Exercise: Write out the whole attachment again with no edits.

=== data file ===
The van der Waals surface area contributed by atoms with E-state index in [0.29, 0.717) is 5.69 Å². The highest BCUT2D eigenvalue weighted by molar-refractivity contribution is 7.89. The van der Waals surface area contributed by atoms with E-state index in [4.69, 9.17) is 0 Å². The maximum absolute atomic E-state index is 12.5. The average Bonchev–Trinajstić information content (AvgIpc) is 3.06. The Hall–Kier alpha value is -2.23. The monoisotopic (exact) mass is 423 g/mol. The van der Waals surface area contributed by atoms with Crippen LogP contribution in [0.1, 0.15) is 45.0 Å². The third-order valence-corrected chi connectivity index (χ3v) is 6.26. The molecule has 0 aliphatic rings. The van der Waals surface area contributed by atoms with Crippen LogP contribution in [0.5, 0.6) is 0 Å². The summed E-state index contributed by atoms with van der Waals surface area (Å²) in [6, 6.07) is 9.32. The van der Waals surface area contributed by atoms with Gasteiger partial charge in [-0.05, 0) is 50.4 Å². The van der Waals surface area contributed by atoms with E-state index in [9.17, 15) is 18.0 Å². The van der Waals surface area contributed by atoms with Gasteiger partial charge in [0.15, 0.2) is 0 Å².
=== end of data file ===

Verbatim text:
The van der Waals surface area contributed by atoms with E-state index in [0.29, 0.717) is 5.69 Å². The highest BCUT2D eigenvalue weighted by molar-refractivity contribution is 7.89. The van der Waals surface area contributed by atoms with E-state index in [4.69, 9.17) is 0 Å². The maximum absolute atomic E-state index is 12.5. The average Bonchev–Trinajstić information content (AvgIpc) is 3.06. The Hall–Kier alpha value is -2.23. The monoisotopic (exact) mass is 423 g/mol. The van der Waals surface area contributed by atoms with Crippen LogP contribution in [0.1, 0.15) is 45.0 Å². The third-order valence-corrected chi connectivity index (χ3v) is 6.26. The molecule has 0 aliphatic rings. The van der Waals surface area contributed by atoms with Crippen LogP contribution in [0.5, 0.6) is 0 Å². The summed E-state index contributed by atoms with van der Waals surface area (Å²) in [6, 6.07) is 9.32. The van der Waals surface area contributed by atoms with Gasteiger partial charge in [-0.05, 0) is 50.4 Å². The van der Waals surface area contributed by atoms with E-state index in [9.17, 15) is 18.0 Å². The van der Waals surface area contributed by atoms with Gasteiger partial charge in [0.15, 0.2) is 0 Å².